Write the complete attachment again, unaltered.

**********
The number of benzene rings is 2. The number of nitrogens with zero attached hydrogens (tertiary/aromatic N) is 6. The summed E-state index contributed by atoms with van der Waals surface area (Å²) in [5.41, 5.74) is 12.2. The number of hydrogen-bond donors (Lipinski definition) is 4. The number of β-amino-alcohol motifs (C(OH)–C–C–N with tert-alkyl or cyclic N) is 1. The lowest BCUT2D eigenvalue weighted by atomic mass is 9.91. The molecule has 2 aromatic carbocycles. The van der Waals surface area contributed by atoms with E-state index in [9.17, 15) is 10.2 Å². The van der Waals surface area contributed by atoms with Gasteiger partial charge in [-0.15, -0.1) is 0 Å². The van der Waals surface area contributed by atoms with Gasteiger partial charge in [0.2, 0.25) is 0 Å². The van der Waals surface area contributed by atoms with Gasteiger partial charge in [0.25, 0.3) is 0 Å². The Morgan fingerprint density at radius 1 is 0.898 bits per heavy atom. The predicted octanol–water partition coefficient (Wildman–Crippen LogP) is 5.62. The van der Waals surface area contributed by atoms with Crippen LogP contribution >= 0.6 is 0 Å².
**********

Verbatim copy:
The number of benzene rings is 2. The number of nitrogens with zero attached hydrogens (tertiary/aromatic N) is 6. The summed E-state index contributed by atoms with van der Waals surface area (Å²) in [5.41, 5.74) is 12.2. The number of hydrogen-bond donors (Lipinski definition) is 4. The number of β-amino-alcohol motifs (C(OH)–C–C–N with tert-alkyl or cyclic N) is 1. The lowest BCUT2D eigenvalue weighted by atomic mass is 9.91. The molecule has 2 aromatic carbocycles. The van der Waals surface area contributed by atoms with E-state index in [9.17, 15) is 10.2 Å². The van der Waals surface area contributed by atoms with Gasteiger partial charge in [-0.15, -0.1) is 0 Å². The van der Waals surface area contributed by atoms with Gasteiger partial charge in [0.2, 0.25) is 0 Å². The van der Waals surface area contributed by atoms with Gasteiger partial charge in [0.25, 0.3) is 0 Å². The Morgan fingerprint density at radius 1 is 0.898 bits per heavy atom. The predicted octanol–water partition coefficient (Wildman–Crippen LogP) is 5.62. The van der Waals surface area contributed by atoms with Crippen LogP contribution >= 0.6 is 0 Å².